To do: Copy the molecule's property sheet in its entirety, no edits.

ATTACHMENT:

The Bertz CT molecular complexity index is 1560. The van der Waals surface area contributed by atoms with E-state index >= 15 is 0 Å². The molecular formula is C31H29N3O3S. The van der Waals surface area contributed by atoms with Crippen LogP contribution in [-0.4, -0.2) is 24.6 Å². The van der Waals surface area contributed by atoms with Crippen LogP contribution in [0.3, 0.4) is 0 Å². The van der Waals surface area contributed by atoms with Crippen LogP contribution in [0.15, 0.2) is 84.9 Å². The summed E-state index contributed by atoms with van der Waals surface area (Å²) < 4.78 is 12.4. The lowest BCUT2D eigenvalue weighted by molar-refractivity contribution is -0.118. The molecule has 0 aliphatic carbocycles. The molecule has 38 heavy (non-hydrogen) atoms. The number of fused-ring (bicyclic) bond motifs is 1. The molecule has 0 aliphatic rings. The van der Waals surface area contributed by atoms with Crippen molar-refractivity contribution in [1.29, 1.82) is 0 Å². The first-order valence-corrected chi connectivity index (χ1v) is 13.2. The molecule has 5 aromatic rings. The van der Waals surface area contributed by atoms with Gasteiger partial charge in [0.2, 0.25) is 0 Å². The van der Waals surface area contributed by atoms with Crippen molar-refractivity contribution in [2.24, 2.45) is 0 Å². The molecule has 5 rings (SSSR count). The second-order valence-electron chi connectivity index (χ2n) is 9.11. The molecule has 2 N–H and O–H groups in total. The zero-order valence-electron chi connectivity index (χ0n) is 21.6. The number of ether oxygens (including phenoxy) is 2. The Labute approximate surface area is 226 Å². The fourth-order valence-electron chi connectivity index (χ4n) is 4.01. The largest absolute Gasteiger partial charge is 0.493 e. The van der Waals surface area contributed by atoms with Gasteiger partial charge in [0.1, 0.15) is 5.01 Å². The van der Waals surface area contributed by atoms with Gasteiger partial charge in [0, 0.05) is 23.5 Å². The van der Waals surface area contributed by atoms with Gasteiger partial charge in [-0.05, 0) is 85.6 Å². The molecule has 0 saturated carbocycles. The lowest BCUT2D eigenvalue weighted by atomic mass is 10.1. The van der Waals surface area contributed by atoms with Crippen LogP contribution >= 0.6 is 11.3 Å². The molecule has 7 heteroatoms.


The Bertz CT molecular complexity index is 1560. The van der Waals surface area contributed by atoms with E-state index >= 15 is 0 Å². The molecular formula is C31H29N3O3S. The van der Waals surface area contributed by atoms with Crippen LogP contribution in [-0.4, -0.2) is 24.6 Å². The van der Waals surface area contributed by atoms with Crippen LogP contribution in [0.3, 0.4) is 0 Å². The van der Waals surface area contributed by atoms with Crippen LogP contribution in [0.15, 0.2) is 84.9 Å². The summed E-state index contributed by atoms with van der Waals surface area (Å²) < 4.78 is 12.4. The lowest BCUT2D eigenvalue weighted by molar-refractivity contribution is -0.118. The molecule has 0 aliphatic carbocycles. The molecule has 38 heavy (non-hydrogen) atoms. The number of fused-ring (bicyclic) bond motifs is 1. The molecule has 0 aliphatic rings. The van der Waals surface area contributed by atoms with Crippen molar-refractivity contribution in [1.29, 1.82) is 0 Å². The first-order valence-corrected chi connectivity index (χ1v) is 13.2. The molecule has 5 aromatic rings. The van der Waals surface area contributed by atoms with Gasteiger partial charge in [0.2, 0.25) is 0 Å². The van der Waals surface area contributed by atoms with Crippen molar-refractivity contribution in [2.24, 2.45) is 0 Å². The molecule has 5 rings (SSSR count). The second-order valence-electron chi connectivity index (χ2n) is 9.11. The molecule has 2 N–H and O–H groups in total. The zero-order valence-electron chi connectivity index (χ0n) is 21.6. The number of ether oxygens (including phenoxy) is 2. The Labute approximate surface area is 226 Å². The fourth-order valence-electron chi connectivity index (χ4n) is 4.01. The largest absolute Gasteiger partial charge is 0.493 e. The van der Waals surface area contributed by atoms with Gasteiger partial charge in [0.1, 0.15) is 5.01 Å². The van der Waals surface area contributed by atoms with Gasteiger partial charge in [0, 0.05) is 23.5 Å². The van der Waals surface area contributed by atoms with Gasteiger partial charge in [-0.05, 0) is 85.6 Å². The molecule has 0 saturated carbocycles. The lowest BCUT2D eigenvalue weighted by atomic mass is 10.1. The van der Waals surface area contributed by atoms with Crippen LogP contribution >= 0.6 is 11.3 Å². The molecule has 7 heteroatoms.